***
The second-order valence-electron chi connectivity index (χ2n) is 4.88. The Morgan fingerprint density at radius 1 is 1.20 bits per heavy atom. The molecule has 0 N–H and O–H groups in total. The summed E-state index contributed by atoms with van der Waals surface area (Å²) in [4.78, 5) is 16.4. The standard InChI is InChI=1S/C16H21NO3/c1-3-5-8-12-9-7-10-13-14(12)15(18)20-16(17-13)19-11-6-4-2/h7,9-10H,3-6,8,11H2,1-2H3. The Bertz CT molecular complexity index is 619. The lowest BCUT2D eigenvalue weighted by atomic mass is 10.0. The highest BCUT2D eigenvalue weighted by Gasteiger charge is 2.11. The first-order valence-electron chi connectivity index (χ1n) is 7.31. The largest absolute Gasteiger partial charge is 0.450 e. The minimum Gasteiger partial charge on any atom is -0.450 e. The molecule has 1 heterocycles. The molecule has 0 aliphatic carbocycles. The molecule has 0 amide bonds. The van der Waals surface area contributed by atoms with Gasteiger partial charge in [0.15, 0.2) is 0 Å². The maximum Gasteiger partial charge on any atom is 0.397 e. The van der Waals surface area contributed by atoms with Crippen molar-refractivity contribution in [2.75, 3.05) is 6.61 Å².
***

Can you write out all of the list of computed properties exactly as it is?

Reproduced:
The second-order valence-electron chi connectivity index (χ2n) is 4.88. The Morgan fingerprint density at radius 1 is 1.20 bits per heavy atom. The molecule has 0 N–H and O–H groups in total. The summed E-state index contributed by atoms with van der Waals surface area (Å²) in [4.78, 5) is 16.4. The standard InChI is InChI=1S/C16H21NO3/c1-3-5-8-12-9-7-10-13-14(12)15(18)20-16(17-13)19-11-6-4-2/h7,9-10H,3-6,8,11H2,1-2H3. The Bertz CT molecular complexity index is 619. The lowest BCUT2D eigenvalue weighted by atomic mass is 10.0. The highest BCUT2D eigenvalue weighted by Gasteiger charge is 2.11. The first-order valence-electron chi connectivity index (χ1n) is 7.31. The largest absolute Gasteiger partial charge is 0.450 e. The minimum Gasteiger partial charge on any atom is -0.450 e. The molecule has 1 heterocycles. The molecule has 0 aliphatic carbocycles. The molecule has 0 amide bonds. The van der Waals surface area contributed by atoms with Gasteiger partial charge in [0.15, 0.2) is 0 Å². The maximum Gasteiger partial charge on any atom is 0.397 e. The van der Waals surface area contributed by atoms with Crippen molar-refractivity contribution in [2.75, 3.05) is 6.61 Å².